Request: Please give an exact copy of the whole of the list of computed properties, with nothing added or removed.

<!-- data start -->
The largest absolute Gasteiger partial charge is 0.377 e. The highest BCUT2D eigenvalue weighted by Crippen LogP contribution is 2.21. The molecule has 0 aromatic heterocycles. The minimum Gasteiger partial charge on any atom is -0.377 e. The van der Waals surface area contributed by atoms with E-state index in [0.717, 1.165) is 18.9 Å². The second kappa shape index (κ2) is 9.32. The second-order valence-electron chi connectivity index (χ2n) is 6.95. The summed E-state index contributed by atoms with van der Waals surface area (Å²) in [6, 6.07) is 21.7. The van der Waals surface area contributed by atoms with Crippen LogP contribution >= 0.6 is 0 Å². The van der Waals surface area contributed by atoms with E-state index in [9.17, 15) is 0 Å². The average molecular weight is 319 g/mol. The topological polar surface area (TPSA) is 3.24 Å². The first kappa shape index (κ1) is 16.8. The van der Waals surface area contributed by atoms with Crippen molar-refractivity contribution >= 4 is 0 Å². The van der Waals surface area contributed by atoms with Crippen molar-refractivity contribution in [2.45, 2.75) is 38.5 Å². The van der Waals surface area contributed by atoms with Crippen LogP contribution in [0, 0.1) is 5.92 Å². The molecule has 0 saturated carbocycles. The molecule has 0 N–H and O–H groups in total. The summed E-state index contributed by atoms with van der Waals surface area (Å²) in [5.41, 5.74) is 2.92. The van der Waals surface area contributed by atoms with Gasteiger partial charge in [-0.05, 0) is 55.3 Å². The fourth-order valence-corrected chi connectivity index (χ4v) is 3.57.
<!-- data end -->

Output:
The largest absolute Gasteiger partial charge is 0.377 e. The highest BCUT2D eigenvalue weighted by Crippen LogP contribution is 2.21. The molecule has 0 aromatic heterocycles. The minimum Gasteiger partial charge on any atom is -0.377 e. The van der Waals surface area contributed by atoms with E-state index in [0.717, 1.165) is 18.9 Å². The second kappa shape index (κ2) is 9.32. The second-order valence-electron chi connectivity index (χ2n) is 6.95. The summed E-state index contributed by atoms with van der Waals surface area (Å²) in [6, 6.07) is 21.7. The van der Waals surface area contributed by atoms with Crippen LogP contribution >= 0.6 is 0 Å². The van der Waals surface area contributed by atoms with E-state index in [9.17, 15) is 0 Å². The average molecular weight is 319 g/mol. The topological polar surface area (TPSA) is 3.24 Å². The first kappa shape index (κ1) is 16.8. The van der Waals surface area contributed by atoms with Crippen molar-refractivity contribution >= 4 is 0 Å². The van der Waals surface area contributed by atoms with Crippen molar-refractivity contribution in [2.45, 2.75) is 38.5 Å². The van der Waals surface area contributed by atoms with Crippen LogP contribution in [0, 0.1) is 5.92 Å². The molecule has 0 saturated carbocycles. The molecule has 0 N–H and O–H groups in total. The summed E-state index contributed by atoms with van der Waals surface area (Å²) in [5.41, 5.74) is 2.92. The van der Waals surface area contributed by atoms with Gasteiger partial charge in [-0.05, 0) is 55.3 Å². The fourth-order valence-corrected chi connectivity index (χ4v) is 3.57.